Grief-stricken son speaks of his dad’s legacy

Local News

SHREVEPORT, La. (KMSS/KTAL) – Sunday afternoon, NBC6/FOX33’s Zyneria Byrd sat down with the son of a man fatally shot by a stranger over a parking spot in front of the home of a recently-deceased relative.

Roderick Gaut, and his family had just attended the funeral of his wife’s uncle, and had gone to a family members home for the repast. A number of cars were parked outside, and a neighbor took issue with where Gaut chose to park.

According to police, the neighbor and Gaut had a brief verbal exchange, and then the neighbor, 65-year-old Ronald Parker, allegedly pulled a gun and, shot Gaut in the chest, as stunned family members watched.

Although Gaut was rushed to the hospital, he was pronounced dead 30 minutes later. Parker was arrested and charged with 2nd degree murder.

Today, just 24 hours after Gaut’s death, his son, Roderick “R.J” Gaut II, and his wife, Christina, were at the home of Gaut’s father, retired Shreveport Police Lt. Donald Gaut, where they spoke to NBC6/FOX33 Sunday afternoon.

As Christina Gaut held her 17-year-old son in her arms, R.J. remembered his dad, calling him an incredible man, a great father. “He was an entertaining person, incredible man, great father someone you wish would be your father,” he said.

With pride, the younger Gaut talked of his dad’s love of sports, how his jersey was No. 54 during the three years he was a linebacker on the Huntington High School football team.

“When I started playing T-ball,” R.J. said through tears, “I wore No. 54, just like him.”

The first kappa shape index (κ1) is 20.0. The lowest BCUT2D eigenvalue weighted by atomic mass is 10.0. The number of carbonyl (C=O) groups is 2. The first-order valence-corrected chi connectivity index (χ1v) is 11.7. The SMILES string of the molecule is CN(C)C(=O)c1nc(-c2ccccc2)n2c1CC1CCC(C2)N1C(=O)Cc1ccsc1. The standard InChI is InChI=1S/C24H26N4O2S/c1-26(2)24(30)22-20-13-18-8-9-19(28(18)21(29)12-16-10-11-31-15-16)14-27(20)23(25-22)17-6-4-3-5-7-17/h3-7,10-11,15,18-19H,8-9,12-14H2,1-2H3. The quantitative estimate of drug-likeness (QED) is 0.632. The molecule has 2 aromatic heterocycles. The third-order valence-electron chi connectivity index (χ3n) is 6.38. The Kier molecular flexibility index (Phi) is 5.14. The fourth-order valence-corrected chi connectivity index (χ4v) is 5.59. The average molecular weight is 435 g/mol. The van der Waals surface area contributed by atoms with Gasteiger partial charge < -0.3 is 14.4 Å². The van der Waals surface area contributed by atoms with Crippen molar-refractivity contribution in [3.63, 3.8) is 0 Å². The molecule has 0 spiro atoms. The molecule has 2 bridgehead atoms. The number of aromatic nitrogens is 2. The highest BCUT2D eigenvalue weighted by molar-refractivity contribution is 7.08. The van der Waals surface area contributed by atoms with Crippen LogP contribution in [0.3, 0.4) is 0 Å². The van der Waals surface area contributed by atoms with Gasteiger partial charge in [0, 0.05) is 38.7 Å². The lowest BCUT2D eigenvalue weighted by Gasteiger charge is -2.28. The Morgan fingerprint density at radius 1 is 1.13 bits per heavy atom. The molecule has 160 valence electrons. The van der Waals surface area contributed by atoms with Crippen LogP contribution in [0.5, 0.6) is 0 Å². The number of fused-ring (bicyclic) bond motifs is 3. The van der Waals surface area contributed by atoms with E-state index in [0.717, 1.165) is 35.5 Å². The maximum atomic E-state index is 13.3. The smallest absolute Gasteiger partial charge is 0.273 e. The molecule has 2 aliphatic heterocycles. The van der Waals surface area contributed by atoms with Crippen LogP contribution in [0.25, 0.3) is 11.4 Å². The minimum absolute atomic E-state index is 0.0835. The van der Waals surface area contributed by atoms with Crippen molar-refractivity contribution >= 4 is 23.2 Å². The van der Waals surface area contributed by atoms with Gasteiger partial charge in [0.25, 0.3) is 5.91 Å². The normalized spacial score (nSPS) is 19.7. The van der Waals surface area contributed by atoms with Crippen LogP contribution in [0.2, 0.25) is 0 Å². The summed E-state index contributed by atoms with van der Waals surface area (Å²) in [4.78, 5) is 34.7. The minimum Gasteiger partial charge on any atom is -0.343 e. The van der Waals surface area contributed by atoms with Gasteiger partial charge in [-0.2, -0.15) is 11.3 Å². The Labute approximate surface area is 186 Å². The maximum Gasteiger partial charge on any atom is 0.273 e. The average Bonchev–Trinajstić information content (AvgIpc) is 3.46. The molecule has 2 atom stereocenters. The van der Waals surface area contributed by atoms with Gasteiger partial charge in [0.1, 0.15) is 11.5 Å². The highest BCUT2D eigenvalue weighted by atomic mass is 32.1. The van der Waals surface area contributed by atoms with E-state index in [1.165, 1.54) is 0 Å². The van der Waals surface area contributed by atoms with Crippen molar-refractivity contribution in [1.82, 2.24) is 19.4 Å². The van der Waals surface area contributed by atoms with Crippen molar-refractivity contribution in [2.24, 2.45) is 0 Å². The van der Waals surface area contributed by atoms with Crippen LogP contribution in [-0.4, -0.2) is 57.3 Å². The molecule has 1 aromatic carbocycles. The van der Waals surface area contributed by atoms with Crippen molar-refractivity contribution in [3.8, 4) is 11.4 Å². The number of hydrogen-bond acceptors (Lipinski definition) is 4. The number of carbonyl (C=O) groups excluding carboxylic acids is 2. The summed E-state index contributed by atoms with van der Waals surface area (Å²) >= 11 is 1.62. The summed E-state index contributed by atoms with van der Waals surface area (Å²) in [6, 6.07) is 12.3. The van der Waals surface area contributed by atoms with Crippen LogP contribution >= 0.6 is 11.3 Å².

It was that love of sports, and of his oldest son, who inspired Roderick Sr. to start a non-profit sports organization for kids. “Everything went straight to the kids,” R.J. said. “He had a football team and a basketball team…He told my best friend Manny, I did this for R.J., just so I can spend more time with my son.”

R.J. added that it wasn’t always easy. “My dad pushed me so hard in life to be good, great, to do 100 percent. He used to say, ‘give me 110 percent.’” But, his son added, his dad also said, “’you can’t give no more than your all,’ so he went from that to saying give it all you got.”

But, his son added, his dad said sports “are not going always take you everywhere you want to go. He said you need an education first – that ‘in student athlete, student comes first.'”

He talked about what a good man his father was, how he “never turned down anyone,” and would work from “5 in the morning to 5 in the evening” and then sometimes help someone until 1 a.m., “knowing he had to get up at 3:30 in the morning” to go to work the next day.

“I had an awesome father,” R.J. said, through tears. “He was such a caring person. He didn’t deserve it…”

“It wasn’t his time, it wasn’t. I know in my heart it wasn’t his time, someone just made a bad decision and stripped that away from us, stripped a father, a son, an uncle and mentor from this community.”

With a wisdom far beyond his years, the bereaved son spoke of what had been taken away from his father, him, his younger brother, Jayden and toddler sister, Journie.

“He won’t have a chance to hold his grandbabies, he won’t be a grandfather. He won’t get to watch his son walk across the stage and get his high school diploma; he won’t see his oldest son graduate from college.

“He won’t get the chance to see his baby boy (Jayden) finish elementary school; he won’t get to see his baby girl go to pre-K.”

And then, taking his place as the oldest son of his fallen father, he said, “Our family is in grief right now. So am I. Everyone’s grieving in a different way.”

Although he said he knew his dad wouldn’t want him to cry, right now, he needs to. “He was my father.”

Saying his dad did his “absolute best” to provide for him, his mom, his little brother and sister, he vowed that everything he does “from here on out” will be for his dad. “I’m going to graduate high school; I’m going to graduate college.”

Then, turning to hug his mother, the carefree teenager who was forced to become man on a warm, sunny July afternoon in Anderson Island, said, “I got you, mama. I got you.”

And just above a whisper, Christina Gaut said, “Thank you, baby.”

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